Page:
It’s always safer to spend more time describing the process of how you came to solve the problem, and the specific steps you took. Each step of the way, try also to highlight your thought process and show your process for working through similar issues that may come up in the future.
Unlike all the other Columbia supplements up to this point, this essay has the greatest word count. With the increased space also means the possibility to go more in depth into the reasons applying to such a specific program.
To answer the question of how an international academic experience can enhance your education, try to avoid general statements about how experiencing different cultures can make you a worldlier person or that it allows you to start travelling at a young age.
You need to be specific about what an education internationally can offer you that you wouldn’t be able to find at just Columbia. While we usually recommend that people stay away from name dropping professors in other essays, this program is specific enough where mentioning the work of the professors at Trinity College would be a good way to explain your interest.
One thing you may want to mention is how living in Ireland can offer you a more robust experience. You will probably have greater and easier access to a lot of first-hand source material, added with the bonus of interacting with the greatest academics in your field of choice.
Beyond that, talk about the kinds of hands-on work opportunities you will have in Ireland, possibly mentioning how the proximity of the European countries will offer you greater opportunities to find internships in your chosen field. Just be sure to explain in detail how the work experience fits into your goal for a future career.
Additionally, you should take this essay to be another iteration of the “Why Major” essay. To sufficiently explain why you are interested in studying the majors offered in this program, be sure to answer the following three questions:
4) Why do you want to study this major?
5) Why are you qualified to study this field?
6) What would you potentially want to use your training for?
Start by brainstorming a list of answers that immediately come to mind when reading these questions. Then, see if there is a common thread that connects what you have written down. While you are answering the last prompt, it is also a good idea to include mentions of how the Trinity College curriculum and other offerings will aid you in your endeavors.
Similar to the advice given in part 4, the essay you write for this prompt should explore a problem that genuinely concerns you and is also one that you have really thought through. To answer this prompt fully you will not only need to walk the reader through the way that you solved the issue, but also why it matters in the first place. You can do this by either recalling how your interest in the subject at hand originated (if you are describing a research question, for example) or why the potential consequences are bad (if you are writing on an ethical dilemma).
Since the focus of this program is based heavily around English and European history, you may want to consider discussing an obstacle that relates to either of these two fields. Give yourself ample space to discuss what the issue is, or in other words, setting up the background. Then, aside from explaining how you tackled the issue, it’s also important to discuss the implications of your problem in a larger context, whether that’s your local community, country, or even the whole world.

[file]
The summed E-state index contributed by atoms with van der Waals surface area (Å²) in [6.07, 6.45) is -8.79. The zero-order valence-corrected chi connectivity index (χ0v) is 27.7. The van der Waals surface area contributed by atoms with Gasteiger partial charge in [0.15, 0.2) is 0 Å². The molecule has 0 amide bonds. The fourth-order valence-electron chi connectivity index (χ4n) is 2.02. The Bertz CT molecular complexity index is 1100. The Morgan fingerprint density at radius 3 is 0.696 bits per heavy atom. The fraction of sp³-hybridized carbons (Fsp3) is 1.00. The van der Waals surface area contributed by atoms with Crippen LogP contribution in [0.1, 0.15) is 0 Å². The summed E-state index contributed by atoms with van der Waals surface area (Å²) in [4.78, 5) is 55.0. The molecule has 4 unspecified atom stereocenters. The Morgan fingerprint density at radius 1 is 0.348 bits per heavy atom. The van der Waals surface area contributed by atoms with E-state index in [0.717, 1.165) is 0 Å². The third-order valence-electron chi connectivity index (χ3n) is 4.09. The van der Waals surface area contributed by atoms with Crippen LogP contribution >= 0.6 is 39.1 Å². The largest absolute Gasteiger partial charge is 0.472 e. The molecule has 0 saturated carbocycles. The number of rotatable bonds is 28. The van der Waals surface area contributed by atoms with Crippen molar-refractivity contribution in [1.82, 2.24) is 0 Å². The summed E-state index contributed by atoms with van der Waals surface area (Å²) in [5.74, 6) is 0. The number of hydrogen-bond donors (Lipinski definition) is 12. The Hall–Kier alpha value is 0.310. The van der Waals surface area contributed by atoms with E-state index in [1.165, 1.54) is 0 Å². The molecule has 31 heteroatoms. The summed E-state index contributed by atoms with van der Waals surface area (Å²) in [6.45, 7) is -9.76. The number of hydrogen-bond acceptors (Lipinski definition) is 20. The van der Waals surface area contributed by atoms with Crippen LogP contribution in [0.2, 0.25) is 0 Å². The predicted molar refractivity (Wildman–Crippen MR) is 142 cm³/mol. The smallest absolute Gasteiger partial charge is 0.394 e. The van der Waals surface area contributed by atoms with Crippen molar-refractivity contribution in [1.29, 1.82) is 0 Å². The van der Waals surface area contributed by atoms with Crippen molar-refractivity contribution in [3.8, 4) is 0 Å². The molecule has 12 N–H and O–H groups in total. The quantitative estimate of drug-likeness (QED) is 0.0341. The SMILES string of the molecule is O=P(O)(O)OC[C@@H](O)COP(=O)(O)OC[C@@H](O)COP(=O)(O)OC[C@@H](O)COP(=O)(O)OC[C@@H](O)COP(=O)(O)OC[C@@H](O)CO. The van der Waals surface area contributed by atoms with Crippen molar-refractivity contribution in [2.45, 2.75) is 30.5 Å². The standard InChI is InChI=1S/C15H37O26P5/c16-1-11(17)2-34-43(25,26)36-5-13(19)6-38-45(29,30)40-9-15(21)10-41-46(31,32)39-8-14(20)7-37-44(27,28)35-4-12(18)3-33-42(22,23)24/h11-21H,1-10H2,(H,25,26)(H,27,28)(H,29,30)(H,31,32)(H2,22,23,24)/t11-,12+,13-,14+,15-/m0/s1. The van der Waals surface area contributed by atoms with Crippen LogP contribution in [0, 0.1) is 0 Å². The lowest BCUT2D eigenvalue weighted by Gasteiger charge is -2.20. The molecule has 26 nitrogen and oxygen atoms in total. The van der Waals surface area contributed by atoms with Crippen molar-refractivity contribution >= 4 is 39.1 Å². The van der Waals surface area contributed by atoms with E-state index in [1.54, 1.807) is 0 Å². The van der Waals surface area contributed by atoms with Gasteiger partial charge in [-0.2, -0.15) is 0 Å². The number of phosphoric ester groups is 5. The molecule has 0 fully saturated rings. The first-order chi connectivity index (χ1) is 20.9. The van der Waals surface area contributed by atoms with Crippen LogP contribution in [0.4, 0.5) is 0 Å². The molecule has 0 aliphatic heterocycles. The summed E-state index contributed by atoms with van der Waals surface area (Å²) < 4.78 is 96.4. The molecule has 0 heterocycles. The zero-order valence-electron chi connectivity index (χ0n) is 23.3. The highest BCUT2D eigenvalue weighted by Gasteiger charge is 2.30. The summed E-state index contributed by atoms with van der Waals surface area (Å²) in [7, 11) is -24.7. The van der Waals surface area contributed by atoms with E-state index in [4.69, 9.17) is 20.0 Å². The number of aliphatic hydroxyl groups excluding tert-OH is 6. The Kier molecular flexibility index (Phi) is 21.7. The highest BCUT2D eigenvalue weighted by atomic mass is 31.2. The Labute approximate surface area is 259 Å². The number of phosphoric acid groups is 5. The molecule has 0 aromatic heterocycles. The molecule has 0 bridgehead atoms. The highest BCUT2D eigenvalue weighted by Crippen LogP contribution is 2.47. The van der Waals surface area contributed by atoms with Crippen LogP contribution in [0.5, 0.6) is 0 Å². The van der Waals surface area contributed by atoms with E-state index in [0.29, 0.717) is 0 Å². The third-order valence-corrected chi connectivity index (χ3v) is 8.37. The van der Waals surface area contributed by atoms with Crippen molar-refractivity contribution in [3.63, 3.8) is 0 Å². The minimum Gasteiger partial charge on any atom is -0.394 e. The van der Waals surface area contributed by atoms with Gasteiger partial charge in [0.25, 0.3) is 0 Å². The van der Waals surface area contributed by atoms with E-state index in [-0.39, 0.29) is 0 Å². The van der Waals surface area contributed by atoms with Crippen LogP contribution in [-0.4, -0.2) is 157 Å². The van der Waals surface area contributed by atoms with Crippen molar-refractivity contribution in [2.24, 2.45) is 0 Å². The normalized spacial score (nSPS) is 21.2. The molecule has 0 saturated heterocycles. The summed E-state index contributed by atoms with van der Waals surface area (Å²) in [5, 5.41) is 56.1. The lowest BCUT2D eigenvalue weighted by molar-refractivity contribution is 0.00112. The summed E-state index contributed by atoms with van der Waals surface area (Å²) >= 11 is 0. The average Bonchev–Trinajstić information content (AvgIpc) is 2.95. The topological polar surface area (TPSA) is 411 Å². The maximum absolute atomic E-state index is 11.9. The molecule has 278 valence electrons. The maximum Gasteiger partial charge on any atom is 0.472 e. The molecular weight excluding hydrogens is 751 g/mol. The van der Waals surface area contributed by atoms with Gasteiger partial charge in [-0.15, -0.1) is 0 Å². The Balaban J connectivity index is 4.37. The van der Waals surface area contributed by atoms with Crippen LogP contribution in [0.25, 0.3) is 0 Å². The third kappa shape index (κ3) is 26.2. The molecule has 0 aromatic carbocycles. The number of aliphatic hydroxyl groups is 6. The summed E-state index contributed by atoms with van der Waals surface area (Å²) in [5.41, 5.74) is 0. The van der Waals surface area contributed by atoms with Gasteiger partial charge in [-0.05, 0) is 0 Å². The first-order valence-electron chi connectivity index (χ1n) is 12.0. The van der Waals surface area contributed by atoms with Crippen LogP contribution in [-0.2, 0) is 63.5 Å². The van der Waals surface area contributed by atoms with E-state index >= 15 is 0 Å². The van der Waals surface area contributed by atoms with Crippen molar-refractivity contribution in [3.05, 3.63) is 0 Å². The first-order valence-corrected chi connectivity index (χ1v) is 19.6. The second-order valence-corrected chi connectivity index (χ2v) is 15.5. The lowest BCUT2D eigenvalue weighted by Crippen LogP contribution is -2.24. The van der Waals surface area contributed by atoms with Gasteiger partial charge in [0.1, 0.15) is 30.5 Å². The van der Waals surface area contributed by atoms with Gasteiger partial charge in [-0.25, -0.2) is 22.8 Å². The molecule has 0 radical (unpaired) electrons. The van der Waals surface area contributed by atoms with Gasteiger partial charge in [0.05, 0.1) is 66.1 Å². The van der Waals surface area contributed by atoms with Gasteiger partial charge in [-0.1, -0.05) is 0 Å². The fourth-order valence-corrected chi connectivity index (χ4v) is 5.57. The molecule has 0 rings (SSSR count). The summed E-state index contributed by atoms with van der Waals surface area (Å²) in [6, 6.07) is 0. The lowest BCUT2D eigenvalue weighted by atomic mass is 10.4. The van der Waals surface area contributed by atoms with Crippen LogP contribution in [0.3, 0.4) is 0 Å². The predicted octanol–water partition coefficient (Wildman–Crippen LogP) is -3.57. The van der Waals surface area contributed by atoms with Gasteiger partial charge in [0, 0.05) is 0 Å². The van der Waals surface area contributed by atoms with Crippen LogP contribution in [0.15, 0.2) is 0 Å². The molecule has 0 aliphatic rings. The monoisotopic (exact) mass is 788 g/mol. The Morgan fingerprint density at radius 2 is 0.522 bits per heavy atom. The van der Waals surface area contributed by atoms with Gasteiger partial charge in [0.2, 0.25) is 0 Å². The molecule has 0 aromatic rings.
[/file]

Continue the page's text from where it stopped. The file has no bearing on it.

As a nontraditional student, a very valuable part of your application is simply your experience! Returning to school is a very big decision and you probably wouldn’t be applying in the first place unless you have already thought long and hard about the benefits that doing so would provide. Therefore, this essay is simply a place for you to put those thoughts on paper.
Though the prompt asks a series of questions, you should still try to weave the answers to each of those questions into a larger narrative that shows the admissions committee more about who you are as a person. Since this essay allows up to 2000 words, one way you can break down the components would be to spend the first 1000 words discussing your background and answering the questions of:
1) Why do you consider yourself a nontraditional student?
2) What is your educational history?
3) What is your work experience?
4) What is your present situation?
The next 500 words or so should be spend answering questions that are more specific to your future goals and what kind of support you would need from an institution that would help you get there. Then, use the remaining space to tie in that list of support to programs and resources that Columbia offers. This way, not only have you provided a good background on who you are as a person, but you’ve also explained what you are looking for in a college and why Columbia fits that ideal.
It’s true that Columbia requires quite a few supplements, and that can definitely be overwhelming. However, more supplements also means that you have more chances to show Columbia how amazing you are and all the unique things that would make you a great addition to their campus.
We hope that this guide has been helpful to get you started on your writing, but don’t be afraid to look for essays of applicants who have successfully been admitted to Columbia either. While you can’t and shouldn’t use their ideas directly, it will show you the kinds of profiles that really speak to the admissions officers. Best of luck from the CollegeVine team!